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Geordie Morgan (1875-1952)
James Pritchard (1862-1952)

The Western Socialist, May-June 1952

Pioneers Pass On

We regret to announce the deaths of three comrades who passed away within weeks of one another. Two of these G. D. Morgan and James Pritchard were pioneers of the Socialist movement in Western Canada.

G. D. Morgan, affectionately known as "Geordie" died Feb. 26 in his 77th year after about a year’s illness. In spite of the fact that G. D. was not a speaker there were few Socialists that were better known and who exercised a greater influence on those he was associated with during the history of the old SPC in Vancouver. A former member of the Social Democratic Federation in Britain, he came to Canada around 1902 and homesteaded in Manitoba for a brief period before taking up domicile in Winnipeg. Here he took an interest in working class affairs from the first and aided in the publication of the first labor paper in Canada, "The Voice of Labor" to which he contributed articles. He soon moved on to Vancouver where there was considerable Socialist activity being carried on and when this crystallized in the launching of a socialist journal "The Western Socialist" in 1903 and the formation of the Socialist Party of Canada the following year, Geordie, Kingsley and others were amongst its founders. He became a member of the Dominion Executive Committee of the new party which was destined to create a considerable ferment in the political pot of Canada before its demise in 1924 (it was reorganized in June, 1931) and he continued to be a member of most of the succeeding Executive Committees. For most of its history Morgan was one of the finest of the Party’s economics teachers and his vast knowledge of the science, combined with his unassuming nature, patience and ability as a teacher, attracted many who were non-socialists, at the time, to the well attended Sunday afternoon classes. Former students of his are to be found scattered all over the world, some of them in scholastic occupations which present barriers to identification with the Socialist movement. About twenty years ago he became employed as book agent with the University of B. C. and retired at the age of 65, but not before he decided to obtain a Master of Science degree which he did at the age of 50. He became a member of the new SPC during the war and although not active, with advancing years he continued to maintain a keen interest in Socialist affairs and writings.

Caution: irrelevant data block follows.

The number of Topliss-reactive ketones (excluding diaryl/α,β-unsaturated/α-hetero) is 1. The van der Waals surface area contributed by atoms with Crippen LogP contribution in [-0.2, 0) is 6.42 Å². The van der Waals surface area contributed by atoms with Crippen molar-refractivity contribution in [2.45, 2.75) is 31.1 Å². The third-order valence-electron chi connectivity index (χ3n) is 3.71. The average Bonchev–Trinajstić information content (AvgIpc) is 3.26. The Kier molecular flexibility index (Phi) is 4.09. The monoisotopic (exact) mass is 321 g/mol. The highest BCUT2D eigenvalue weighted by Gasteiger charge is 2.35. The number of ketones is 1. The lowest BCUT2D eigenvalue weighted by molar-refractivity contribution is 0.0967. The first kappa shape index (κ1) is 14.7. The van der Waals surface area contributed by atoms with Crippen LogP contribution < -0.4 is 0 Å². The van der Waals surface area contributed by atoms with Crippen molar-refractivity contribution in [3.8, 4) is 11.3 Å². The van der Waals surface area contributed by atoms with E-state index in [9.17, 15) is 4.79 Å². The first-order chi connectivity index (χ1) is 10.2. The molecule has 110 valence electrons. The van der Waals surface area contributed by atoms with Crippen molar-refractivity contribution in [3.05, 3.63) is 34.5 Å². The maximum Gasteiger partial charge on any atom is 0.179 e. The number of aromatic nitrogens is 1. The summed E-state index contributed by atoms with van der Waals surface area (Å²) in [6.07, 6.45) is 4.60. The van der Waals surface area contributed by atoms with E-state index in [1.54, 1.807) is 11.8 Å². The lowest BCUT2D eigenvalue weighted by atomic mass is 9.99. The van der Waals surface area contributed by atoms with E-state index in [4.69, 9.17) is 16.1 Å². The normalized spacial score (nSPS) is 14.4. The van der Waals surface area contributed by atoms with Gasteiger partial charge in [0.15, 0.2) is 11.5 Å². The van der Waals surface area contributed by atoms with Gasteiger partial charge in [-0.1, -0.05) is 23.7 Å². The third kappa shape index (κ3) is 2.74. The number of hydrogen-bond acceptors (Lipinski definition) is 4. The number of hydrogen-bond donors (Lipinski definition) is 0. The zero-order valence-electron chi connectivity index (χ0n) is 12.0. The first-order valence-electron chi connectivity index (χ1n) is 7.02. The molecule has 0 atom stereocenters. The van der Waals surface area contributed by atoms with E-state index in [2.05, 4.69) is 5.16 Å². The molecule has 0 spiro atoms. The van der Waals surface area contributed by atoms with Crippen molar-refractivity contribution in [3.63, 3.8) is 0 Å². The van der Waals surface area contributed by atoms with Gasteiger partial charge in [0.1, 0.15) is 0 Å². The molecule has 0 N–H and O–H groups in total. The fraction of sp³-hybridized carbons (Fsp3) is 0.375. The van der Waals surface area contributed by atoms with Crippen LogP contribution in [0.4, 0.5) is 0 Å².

The passing of Morgan and Pritchard invokes what is called a flash back in film parlance, on what appears, to many a younger Socialist, here, an incredible era for Western Canada.

The passing of James Pritchard on April 15 in his 90th year seems like the lowering of the curtain on an era of the western Canadian socialist movement. Pritchard was born in Wales, and as a lad worked for a time in the Frederick Engels factory in Manchester, although he was too young to know then of Engels connection with the Socialist movement. He came to B. C. around the turn of the century where he became employed in the coal mines of Nanaimo. Working conditions in the mines were bad but the miners were organizing, and the Western Federation of Miners had come into existence. Some of these miners, like Pritchard, were imbued with socialist ideas and anxious to have the propagation of these ideas put on an organized basis. Hearing of the speaking ability of E. T. Kingsley who was holding forth on the soap box in a California city, Pritchard and a few others arranged for him to come north to Nanaimo for a series of speaking engagements. This came about and Kingsley stayed on for considerable time, where he did valuable work in consolidating a group, later moving over to Vancouver, where he became one of the founders of the SPC and a mainstay in its first years. James Pritchard remained in Nanaimo for many years where he was active on behalf of the new party which he had helped to form. Coming to Vancouver he continued his association with Party activities. His son William also became an active member and speaker for the party and was at one time editor of the party journal. In spite of his advanced age James remained mentally alert and physically robust, until his recent illness. He will be well remembered by many old timers.

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